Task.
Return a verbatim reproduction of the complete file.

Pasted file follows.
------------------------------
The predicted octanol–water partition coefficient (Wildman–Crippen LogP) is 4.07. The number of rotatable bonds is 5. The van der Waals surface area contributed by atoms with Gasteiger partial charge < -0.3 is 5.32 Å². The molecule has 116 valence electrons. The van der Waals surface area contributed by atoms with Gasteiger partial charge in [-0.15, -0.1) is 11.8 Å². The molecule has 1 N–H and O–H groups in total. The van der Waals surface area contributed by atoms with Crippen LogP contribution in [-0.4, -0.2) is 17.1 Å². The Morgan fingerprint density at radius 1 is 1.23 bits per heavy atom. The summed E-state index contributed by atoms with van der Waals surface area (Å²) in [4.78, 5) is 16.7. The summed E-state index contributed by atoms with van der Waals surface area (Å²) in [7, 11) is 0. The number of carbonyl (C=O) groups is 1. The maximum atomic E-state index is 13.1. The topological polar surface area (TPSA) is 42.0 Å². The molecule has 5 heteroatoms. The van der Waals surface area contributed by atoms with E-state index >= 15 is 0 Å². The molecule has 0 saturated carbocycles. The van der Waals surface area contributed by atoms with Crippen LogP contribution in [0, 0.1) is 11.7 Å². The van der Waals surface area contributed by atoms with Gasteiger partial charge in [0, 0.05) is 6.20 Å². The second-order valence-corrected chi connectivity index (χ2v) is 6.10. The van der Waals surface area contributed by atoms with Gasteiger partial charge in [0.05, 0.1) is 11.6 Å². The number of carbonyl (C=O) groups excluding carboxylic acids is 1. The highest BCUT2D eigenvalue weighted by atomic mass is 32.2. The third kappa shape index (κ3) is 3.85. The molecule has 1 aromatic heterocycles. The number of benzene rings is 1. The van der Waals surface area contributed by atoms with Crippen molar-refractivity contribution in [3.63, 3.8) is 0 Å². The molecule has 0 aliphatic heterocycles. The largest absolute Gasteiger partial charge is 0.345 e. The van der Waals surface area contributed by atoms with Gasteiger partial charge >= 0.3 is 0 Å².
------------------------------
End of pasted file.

The predicted octanol–water partition coefficient (Wildman–Crippen LogP) is 4.07. The number of rotatable bonds is 5. The van der Waals surface area contributed by atoms with Gasteiger partial charge < -0.3 is 5.32 Å². The molecule has 116 valence electrons. The van der Waals surface area contributed by atoms with Gasteiger partial charge in [-0.15, -0.1) is 11.8 Å². The molecule has 1 N–H and O–H groups in total. The van der Waals surface area contributed by atoms with Crippen LogP contribution in [-0.4, -0.2) is 17.1 Å². The Morgan fingerprint density at radius 1 is 1.23 bits per heavy atom. The summed E-state index contributed by atoms with van der Waals surface area (Å²) in [4.78, 5) is 16.7. The summed E-state index contributed by atoms with van der Waals surface area (Å²) in [7, 11) is 0. The number of carbonyl (C=O) groups is 1. The maximum atomic E-state index is 13.1. The topological polar surface area (TPSA) is 42.0 Å². The molecule has 5 heteroatoms. The van der Waals surface area contributed by atoms with E-state index >= 15 is 0 Å². The molecule has 0 saturated carbocycles. The van der Waals surface area contributed by atoms with Crippen LogP contribution in [0, 0.1) is 11.7 Å². The van der Waals surface area contributed by atoms with Gasteiger partial charge in [0, 0.05) is 6.20 Å². The second-order valence-corrected chi connectivity index (χ2v) is 6.10. The van der Waals surface area contributed by atoms with Gasteiger partial charge in [0.05, 0.1) is 11.6 Å². The number of carbonyl (C=O) groups excluding carboxylic acids is 1. The highest BCUT2D eigenvalue weighted by atomic mass is 32.2. The third kappa shape index (κ3) is 3.85. The molecule has 1 aromatic heterocycles. The number of benzene rings is 1. The van der Waals surface area contributed by atoms with Crippen molar-refractivity contribution in [3.63, 3.8) is 0 Å². The molecule has 0 aliphatic heterocycles. The largest absolute Gasteiger partial charge is 0.345 e. The van der Waals surface area contributed by atoms with Gasteiger partial charge >= 0.3 is 0 Å².